A Homebrewer’s Guide to America’s Love Affair With Cider

The history of hard cider in America goes all the way back to the initial English settlers who made the arduous journey across the Atlantic to Jamestown, Virginia in 1607. America at the time of colonization didn’t have the wide variety of apples we see today, nope we're talking crab apples, maize and turkeys people. Last time I checked turkeys make for terrible home brew. This shortage of alcohal producing crops forced the settlers to order shipments of apple seeds from Europe almost at the start.

Due to the climate and soils of the original colonies, barley and hops were difficult crops to grow, but perfect for apple orchards. Hence ciders became the most popular beverage of early America. Given the fact that it was a purified beverage, even children were given a weak form of cider around the dinner table. Heck cider was so prevalent that the average American Colonist didn't go a day without a sip of cider.


Here are a few of the benefits bestowed upon early America by Cider:

1. Cider when further distilled becomes cider vinegar. The benefit of cider vinegar goes much further than its use as a cooking ingredient or as a quick cure for heartburn... Apple cider vinegar was the most popular way for colonists to preserve vegetables through pickling. The ability to pickle ones vegetables was paramount during colonial times, saving countless colonials from the east coast’s harsh winters.


2. Colonial elections stayed afloat by serving men so much to drink as to put them in a favorable frame of mind before they cast their vote. George Washington after having lost his first campaign for Virginia’s House of Burgesses, due to not participating in the swilling of voters, came back with a vengeance in his next campaign. The soon to be President Washington served up 144 gallons of hard cider at his next campaign and won! Cider has directly impacted more than one presidency, but can you think of a young politician more important to the growth and Independance of America than the Father of our Nation?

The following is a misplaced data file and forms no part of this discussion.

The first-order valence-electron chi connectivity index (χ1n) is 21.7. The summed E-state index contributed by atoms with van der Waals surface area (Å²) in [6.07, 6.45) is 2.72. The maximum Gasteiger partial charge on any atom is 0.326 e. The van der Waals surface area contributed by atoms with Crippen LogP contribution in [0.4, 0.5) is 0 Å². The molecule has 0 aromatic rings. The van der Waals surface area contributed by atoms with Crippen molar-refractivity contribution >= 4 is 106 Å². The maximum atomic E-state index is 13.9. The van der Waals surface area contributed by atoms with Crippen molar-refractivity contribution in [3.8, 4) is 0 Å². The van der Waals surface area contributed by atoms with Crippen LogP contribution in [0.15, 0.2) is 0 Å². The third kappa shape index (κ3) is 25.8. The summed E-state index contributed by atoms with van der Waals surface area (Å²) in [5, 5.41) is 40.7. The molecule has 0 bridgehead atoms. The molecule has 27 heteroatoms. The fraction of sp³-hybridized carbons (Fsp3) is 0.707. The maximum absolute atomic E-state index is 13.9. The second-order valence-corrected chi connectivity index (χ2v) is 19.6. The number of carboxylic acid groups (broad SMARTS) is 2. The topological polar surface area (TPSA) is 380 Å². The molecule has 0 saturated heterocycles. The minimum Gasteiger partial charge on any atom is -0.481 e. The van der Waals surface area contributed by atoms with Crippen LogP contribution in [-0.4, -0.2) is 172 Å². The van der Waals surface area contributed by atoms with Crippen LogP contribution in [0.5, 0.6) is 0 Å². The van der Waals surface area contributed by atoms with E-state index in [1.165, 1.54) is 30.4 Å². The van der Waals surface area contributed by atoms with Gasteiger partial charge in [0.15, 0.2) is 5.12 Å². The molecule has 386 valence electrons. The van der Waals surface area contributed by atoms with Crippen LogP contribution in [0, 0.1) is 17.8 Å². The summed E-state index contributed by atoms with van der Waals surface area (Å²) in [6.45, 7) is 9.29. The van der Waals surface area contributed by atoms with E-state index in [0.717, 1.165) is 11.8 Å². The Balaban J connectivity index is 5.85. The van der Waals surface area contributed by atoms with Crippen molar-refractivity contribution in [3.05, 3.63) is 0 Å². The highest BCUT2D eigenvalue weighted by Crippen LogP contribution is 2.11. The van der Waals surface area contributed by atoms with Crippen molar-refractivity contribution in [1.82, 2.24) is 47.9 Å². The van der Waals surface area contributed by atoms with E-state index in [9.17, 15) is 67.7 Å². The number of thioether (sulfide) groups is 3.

3. Currency was hard to come by in the early colonies, but cider was ever-present. With rampant forgeries and homesteads so far out from the major cities, Cider was so abundant that it was used as a form of currency. You could pay your bills with cider, buy a plow horse with cider… It was as good as cash! And still is in my opinion.


4. Cider served as a staple of President John Adam’s daily morning routine. President Adams would drink a tankard of cider every morning to promote good health, it must have worked as he lived to be 90 in a time when the average American didn't make it to 50. He originally took to cider in his college years and carried that love through to the White House. He was once quoted as saying, “I shall never forget, how refreshing and salubrious we found it, hard as it often was.”


5. The deliciousness of cider helped to create one of America's favorite folk heroes: Johnny Appleseed! Yes, Johnny Appleseed was a real person who travelled all throughout the midwest planting apple seeds and teaching his craft of fermentation and love of cider to the settlers.

6. Cider kept our early colonialists healthy! All of the orchards that were being planted produced far more fruit than one could eat before the apples turned. Cider kept for a very long time, and was much cleaner than the water most early Americans were drinking.


If you’ve been holding yourself back from trying cider because you’re afraid it’s too sweet or just another scam to get girls to drink at the bar… You’re wrong. Cider's can be dry or sweet, strong or weak, really a good cider can appease the palate of any type of drinker, you only need to discover one of the many variations and flavors suited for you. We here at Synergy Brewing Systems not only produce the best home brewing systems in America, but also ferment some pretty great hard ciders with apples from our very own orchard. Think you’d like to make some cider of your own? Check out our Uni Fermenters, they work great for ciders as well as home brewing.


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